We discovered that a number of orators between 1866 and 1870, when the 15th amendment was passed, came to the Capitol from all over the Mid-Atlantic states to speak on behalf of the franchise, and through a public process we collected the names of 100 important people who had been influential between 1870 (when the 15th amendment was passed) and 1920 (when the 19th amendment was passed) in the progression of Equity and parity in the value of the vote.
We selected four of them, three men and one woman, to create as full life-sized bronze statues standing on a corner in Harrisburg, Pa with the 15th amendment in their hand. Yeah, in deepened dialogue bronze monument made up of the four statues standing around an orders pedestal. We also place the names of the other 96 on the body of the pedestal. Our goal was to take K. Leroy Irvis, who is passed now, Speaker of the House of Pennsylvania, who was the first black Speaker of the House since reconstruction. The Pennsylvania House of Representatives building is named after him, but the lawn on the Irvice building is the only unmanicured, un-landscaped [lawn]. It's a no place. Okay, let's use his lawn. This is an act of reparation. Let's place this monument to the vote on the K. Leroy Irvice lawn, and let's rename it to K. Leroy Irvice equality circle.
BC So, the proposal was to turn this neglected corner of the state capitol grounds into what constitutes a new state park. I'm assuming there are a few hoops and hurdles involved in an endeavor like that.
LS Well, the Department of General Services told us to do that you are going to have to get the vote of the House, the vote of the Senate, the endorsement of the governor, and you're going to have to raise the money yourself. The only word in the dictionary that I really love is no, because when you say no to me, that's like a green light. So, you know, I said, “cool beans” you know. I know how to do that, you know. So, we got a unanimous decision from the House, a vote of acclamation by the Senate, the governor's endorsement, and we raised the money to place this monument sometime this summer. We were going to do a week of celebrations from Monday, June 15th, to Friday, June 19th, using the 15th and the 19th as our emblematic dates, and also June 19, ending in the annual revisit of Juneteenth. Of course, as a gun runner for the arts, I was saying, Why Juneteenth?, because those folks in Texas didn't know the war was over, and these people in Pennsylvania don't know the war is over, and we are still on the battlefield. Yeah, so we will we take this place on the Capitol lawn, and we will make this this piece of history.
I have to say, the monument, the physical bronze paints, the monument is only the thing that people can lay their hands-on Bill. It's the preparation for the monument that has brought over 45 organizations across the state, and more than 200 individual artists, humanists, and scholars together. It’s the preparation for the progress. So in a way, my colleagues would hate it if I said this, I will be sad to see the monument go in the ground, because what it has caused is a coming together a purpose, and an advocacy, and a civic dialogue, about the value of the vote and the engagement of individuals, not the leaders. The leaders all step back, said it's on you people to do this. So, this is a way that people project and the process has been monumental. It's the process that I'm hoping will continue engagement, and that many coalition efforts will come out of bringing these people together.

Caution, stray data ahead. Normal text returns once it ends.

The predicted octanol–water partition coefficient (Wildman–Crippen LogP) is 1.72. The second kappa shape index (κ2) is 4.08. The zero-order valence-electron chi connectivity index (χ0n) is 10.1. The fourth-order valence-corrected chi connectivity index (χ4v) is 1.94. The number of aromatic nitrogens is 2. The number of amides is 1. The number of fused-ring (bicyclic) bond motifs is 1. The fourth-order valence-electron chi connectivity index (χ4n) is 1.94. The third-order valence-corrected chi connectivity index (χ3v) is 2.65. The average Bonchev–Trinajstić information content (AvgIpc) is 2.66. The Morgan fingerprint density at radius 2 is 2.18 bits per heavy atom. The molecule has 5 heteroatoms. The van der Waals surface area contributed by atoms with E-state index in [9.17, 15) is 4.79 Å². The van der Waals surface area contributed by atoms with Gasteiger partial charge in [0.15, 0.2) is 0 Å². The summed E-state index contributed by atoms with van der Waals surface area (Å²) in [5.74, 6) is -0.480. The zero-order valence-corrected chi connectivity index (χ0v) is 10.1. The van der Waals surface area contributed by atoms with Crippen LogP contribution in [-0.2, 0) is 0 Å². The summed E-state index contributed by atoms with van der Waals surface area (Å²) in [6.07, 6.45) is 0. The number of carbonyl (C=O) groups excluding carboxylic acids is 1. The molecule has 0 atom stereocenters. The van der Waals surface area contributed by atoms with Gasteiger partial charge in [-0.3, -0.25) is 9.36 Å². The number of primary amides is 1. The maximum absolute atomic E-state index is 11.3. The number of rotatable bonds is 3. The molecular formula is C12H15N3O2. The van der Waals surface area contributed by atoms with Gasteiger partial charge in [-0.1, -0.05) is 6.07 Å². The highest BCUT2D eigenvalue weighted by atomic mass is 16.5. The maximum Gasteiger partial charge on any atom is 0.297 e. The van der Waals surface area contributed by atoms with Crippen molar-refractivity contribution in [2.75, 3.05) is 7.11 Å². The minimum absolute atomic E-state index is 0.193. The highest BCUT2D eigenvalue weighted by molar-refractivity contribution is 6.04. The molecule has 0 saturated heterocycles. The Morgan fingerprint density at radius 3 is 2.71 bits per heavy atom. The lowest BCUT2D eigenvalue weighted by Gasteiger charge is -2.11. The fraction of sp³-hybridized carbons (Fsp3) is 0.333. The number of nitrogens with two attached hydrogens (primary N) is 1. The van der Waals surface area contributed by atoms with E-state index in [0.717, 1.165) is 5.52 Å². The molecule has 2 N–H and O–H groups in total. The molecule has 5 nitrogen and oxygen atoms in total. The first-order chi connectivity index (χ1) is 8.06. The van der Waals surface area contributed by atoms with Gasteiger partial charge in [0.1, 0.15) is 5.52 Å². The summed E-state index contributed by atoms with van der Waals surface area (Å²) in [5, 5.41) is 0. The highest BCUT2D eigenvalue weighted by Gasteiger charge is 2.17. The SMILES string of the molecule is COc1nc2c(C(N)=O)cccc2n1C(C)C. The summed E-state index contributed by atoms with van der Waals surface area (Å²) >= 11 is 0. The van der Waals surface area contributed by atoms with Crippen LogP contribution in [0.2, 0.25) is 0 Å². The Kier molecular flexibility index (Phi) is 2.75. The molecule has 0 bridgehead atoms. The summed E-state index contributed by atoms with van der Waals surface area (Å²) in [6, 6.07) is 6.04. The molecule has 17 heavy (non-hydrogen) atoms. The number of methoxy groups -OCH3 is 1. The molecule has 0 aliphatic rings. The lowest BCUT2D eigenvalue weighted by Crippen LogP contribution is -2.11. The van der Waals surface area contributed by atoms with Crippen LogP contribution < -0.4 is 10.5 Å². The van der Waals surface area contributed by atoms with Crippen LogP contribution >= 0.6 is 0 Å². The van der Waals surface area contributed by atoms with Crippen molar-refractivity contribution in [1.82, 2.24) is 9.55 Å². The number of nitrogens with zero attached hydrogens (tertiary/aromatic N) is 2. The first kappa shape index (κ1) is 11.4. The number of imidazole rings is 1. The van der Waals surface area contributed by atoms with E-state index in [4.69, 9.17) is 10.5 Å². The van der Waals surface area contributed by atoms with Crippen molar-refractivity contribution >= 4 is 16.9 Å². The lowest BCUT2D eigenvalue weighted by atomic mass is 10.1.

BC So, Sloan speaking of processes and coalitions, you mentioned four people who figure prominently in this franchise, this neglected democracy story. I know, one of them was a guy named Jacob Compton who worked for Lincoln's Secretary of War, Simon Cameron. Who were these people and how do they personify the Crossroads?
LS Jacob Compton is an every man. Jacob Compton is like, the guys who are on the Iwo Jima monument, you know. He was Simon Cameron's coachman.
BC Simon Cameron was Lincolns First secretary of war, and a Pennsylvania native’s son.
LS In 1861, when Abraham Lincoln came to Harrisburg on his way to his first inauguration, he was on a whistle stop tour, and when he got to Harrisburg, his guard Pinkerton, the same one that Pinkerton guards are named after, came to him and told him about the first assassination plot. This is an assassination plot on Lincoln before he is even inaugurated in 1861. Can you imagine that? Lincoln was speaking at the state capitol. Pinkerton came, and he was supposed to go to a place called the Jones Hotel. There were 1000 people waiting for him in the street and they took him through the lobby of the hotel out through the kitchen, and there a carriage was waiting and Jacob Compton, the carriage driver, who had been an agent on the Underground Railroad, knew a secret way out of Harrisburg, and spared Abraham Lincoln out of Harrisburg, and to a coach where Pinkerton took him to Washington, and to his inauguration and into history. And I asked Republicans, if Jacob Compton didn't know the way out of dodge, would there have even been a party of Lincoln?
So, this obscure man who has not written anywhere in the history, he went on to become dig in, in the AME church, a great speaker in the 1866 Negro Convention in Pittsburgh, and a passionate advocate of the 15th amendment, and use the AME church pulpits across Pennsylvania to promote